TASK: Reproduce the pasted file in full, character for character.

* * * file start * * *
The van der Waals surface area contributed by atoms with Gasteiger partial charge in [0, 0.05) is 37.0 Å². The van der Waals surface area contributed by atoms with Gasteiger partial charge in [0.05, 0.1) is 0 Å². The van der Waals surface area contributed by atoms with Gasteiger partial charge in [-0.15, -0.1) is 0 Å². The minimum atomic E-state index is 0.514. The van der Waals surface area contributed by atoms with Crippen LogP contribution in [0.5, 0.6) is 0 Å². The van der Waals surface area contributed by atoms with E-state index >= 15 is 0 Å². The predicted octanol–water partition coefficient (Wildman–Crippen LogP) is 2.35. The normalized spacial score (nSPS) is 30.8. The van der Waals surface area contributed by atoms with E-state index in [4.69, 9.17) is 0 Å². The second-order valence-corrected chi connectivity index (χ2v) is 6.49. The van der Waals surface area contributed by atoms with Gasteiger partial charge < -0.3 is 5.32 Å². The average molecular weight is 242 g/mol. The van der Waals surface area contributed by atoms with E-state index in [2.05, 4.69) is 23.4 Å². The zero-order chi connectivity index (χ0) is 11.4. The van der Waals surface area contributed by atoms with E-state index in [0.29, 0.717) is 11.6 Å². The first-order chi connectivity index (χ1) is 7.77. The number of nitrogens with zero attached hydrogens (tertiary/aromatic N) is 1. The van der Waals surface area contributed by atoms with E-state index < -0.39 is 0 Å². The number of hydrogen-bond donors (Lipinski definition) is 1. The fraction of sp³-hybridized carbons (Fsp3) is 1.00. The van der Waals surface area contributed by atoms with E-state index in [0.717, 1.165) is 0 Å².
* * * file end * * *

The van der Waals surface area contributed by atoms with Gasteiger partial charge in [0, 0.05) is 37.0 Å². The van der Waals surface area contributed by atoms with Gasteiger partial charge in [0.05, 0.1) is 0 Å². The van der Waals surface area contributed by atoms with Gasteiger partial charge in [-0.15, -0.1) is 0 Å². The minimum atomic E-state index is 0.514. The van der Waals surface area contributed by atoms with Crippen LogP contribution in [0.5, 0.6) is 0 Å². The van der Waals surface area contributed by atoms with E-state index >= 15 is 0 Å². The predicted octanol–water partition coefficient (Wildman–Crippen LogP) is 2.35. The normalized spacial score (nSPS) is 30.8. The van der Waals surface area contributed by atoms with E-state index in [4.69, 9.17) is 0 Å². The second-order valence-corrected chi connectivity index (χ2v) is 6.49. The van der Waals surface area contributed by atoms with Gasteiger partial charge < -0.3 is 5.32 Å². The average molecular weight is 242 g/mol. The van der Waals surface area contributed by atoms with E-state index in [2.05, 4.69) is 23.4 Å². The zero-order chi connectivity index (χ0) is 11.4. The van der Waals surface area contributed by atoms with E-state index in [0.29, 0.717) is 11.6 Å². The first-order chi connectivity index (χ1) is 7.77. The number of nitrogens with zero attached hydrogens (tertiary/aromatic N) is 1. The van der Waals surface area contributed by atoms with E-state index < -0.39 is 0 Å². The number of hydrogen-bond donors (Lipinski definition) is 1. The fraction of sp³-hybridized carbons (Fsp3) is 1.00. The van der Waals surface area contributed by atoms with E-state index in [0.717, 1.165) is 0 Å².